Whatever else Zen may be, it ia practical and commonplace and at the same time most living. An ancient master, wishing to show what Zen is, lifted one of his fingers, another kicked a ball, and a third slapped the face of his questioner. If the inner truth that lies deep in us is thus demonstrated, is not Zen the most practical and direct method of spiritual training ever resorted to by any religion? And is not this practical method also a most original one? Indeed, Zen cannot be anything else but original and creative because it refuses to deal with concepts but deals with living facts of life. When conceptually understood, the lifting of a finger is one of the most ordinary incidents in everybody's life. But when it is viewed from the Zen point of view it vibrates with the divine meaning and creative vitality. So long as Zen can point out this truth in the midst of our conventional and concept-bound existence we must say that it has its reason of being.
The following quotation from a letter of Yengo (1566-1642) may answer, to a certain extent, the question asked in the beginning of this chapter, "What is Zen?"
"It is presented right to your face, and at this moment the whole thing is handed over to you. For an intelligent fellow, one word should suffice to convince him of the truth of it, but even then error has crept in. Much more so when it is committed to paper and ink, or given up to wordy demonstration or to logical quibble, then it slips farther away from you. The great truth of Zen is possessed by everybody. Look into your own being and seek it not through others. Your own mind is above all forms; it is free and quiet and sufficient; it eternally stamps itself in your six senses and four elements. In its light all is absorbed. Hush the dualism of subject and object, forget both, transcend the intellect, sever yourself from the understanding, and directly penetrate deep into the identity of the Buddha-mind; outside of this there are no realities. Therefore, when Bodhidharma came from the West, he simply declared, 'Directly pointing to one's own soul, my doctrine is unique, and is not hampered by the canonical teachings; it is the absolute transmission of the true seal'. Zen has nothing to do with letters, words, or sutras. It only requests you to grasp the point directly and therein to find your peaceful abode. When the mind is disturbed, the understanding is stirred, things are recognized, notions are entertained, ghostly spirits are conjured, and prejudices grow rampant. Zen will then forever be lost in the maze.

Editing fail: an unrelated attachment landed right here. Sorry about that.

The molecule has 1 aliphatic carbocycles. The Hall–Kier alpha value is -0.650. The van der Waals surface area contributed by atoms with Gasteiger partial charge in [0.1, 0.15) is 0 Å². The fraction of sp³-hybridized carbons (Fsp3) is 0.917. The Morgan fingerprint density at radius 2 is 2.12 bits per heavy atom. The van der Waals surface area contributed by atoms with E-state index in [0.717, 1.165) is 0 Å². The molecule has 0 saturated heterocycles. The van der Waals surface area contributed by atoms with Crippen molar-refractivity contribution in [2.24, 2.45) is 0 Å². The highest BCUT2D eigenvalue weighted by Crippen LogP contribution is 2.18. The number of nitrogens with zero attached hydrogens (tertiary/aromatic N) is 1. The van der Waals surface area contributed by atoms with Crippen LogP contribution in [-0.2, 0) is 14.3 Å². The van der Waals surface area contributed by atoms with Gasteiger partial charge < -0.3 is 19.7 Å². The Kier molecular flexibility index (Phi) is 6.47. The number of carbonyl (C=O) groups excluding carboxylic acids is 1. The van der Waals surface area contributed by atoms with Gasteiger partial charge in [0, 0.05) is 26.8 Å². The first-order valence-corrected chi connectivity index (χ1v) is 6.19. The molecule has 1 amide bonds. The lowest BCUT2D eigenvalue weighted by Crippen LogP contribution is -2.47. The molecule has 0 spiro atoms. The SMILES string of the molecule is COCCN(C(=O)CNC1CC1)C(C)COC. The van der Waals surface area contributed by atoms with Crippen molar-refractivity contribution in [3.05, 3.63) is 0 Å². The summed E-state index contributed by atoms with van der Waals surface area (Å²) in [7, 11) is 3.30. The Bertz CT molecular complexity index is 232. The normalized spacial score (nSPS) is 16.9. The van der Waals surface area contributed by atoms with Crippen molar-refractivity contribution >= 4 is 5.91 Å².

"The wise Sekiso (Shih-shuang) said, 'Stop all your hankerings; let the mildew grow on your lips; make yourself like unto a perfect piece of immaculate silk; let your one thought be eternity; let yourself be like the dead ashes, cold and lifeless; again let yourself be like an old censer in a deserted village shrine!'
"Put your simple faith in this, discipline yourself accordingly; let your body and mind be turned into an inanimate object of nature like a stone or a piece of wood; when a state of perfect motionlessness and unawareness is obtained all the signs of life will depart and also every trace of limitation will vanish. Not a single idea will disturb your consciousness, when lo! all of a sudden you will come to realize the light abounding in full gladness. It is like coming across the light in thick darkness; it is like receiving treasure in poverty. The four elements and the five aggregates are no more felt as burdens; so light, so easy, so free you are. Your very existence has been delivered from all limitations; you have become open, light, and transparent. You gain an illuminating insight into the very nature of things, which now appear to you as so many fairylike flowers having no graspable realities. Here is manifested the unsophisticated self which is the original face of your being; here is shown all bare the most beautiful landscape of your birthplace. There is but one straight passage open and unobstructed through and through. This is so when you surrender all -- your body, your life, and all that belongs to your inmost self. This is where you gain peace, ease, non-doing, and inexpressible delight. All the sutras and shastras are no more than communications of this fact; all the sages, ancient as well as modern, have exhausted their ingenuity and imagination to no other purpose that to point the way to this. It is like unlocking the door to a treasury; when the entrance is once gained, every object coming into your view is yours, every opportunity that presents itself is available for your use; for are they not, however multitudinous, all possessions obtainable within the original being of yourself? Every treasure there is but waiting for your pleasure and utilization. This is what is meant by 'Once gained, eternally gained, even unto the end of time.' Yet really there is nothing gained; what you have gained is no gain, yet there is something truly gained in this".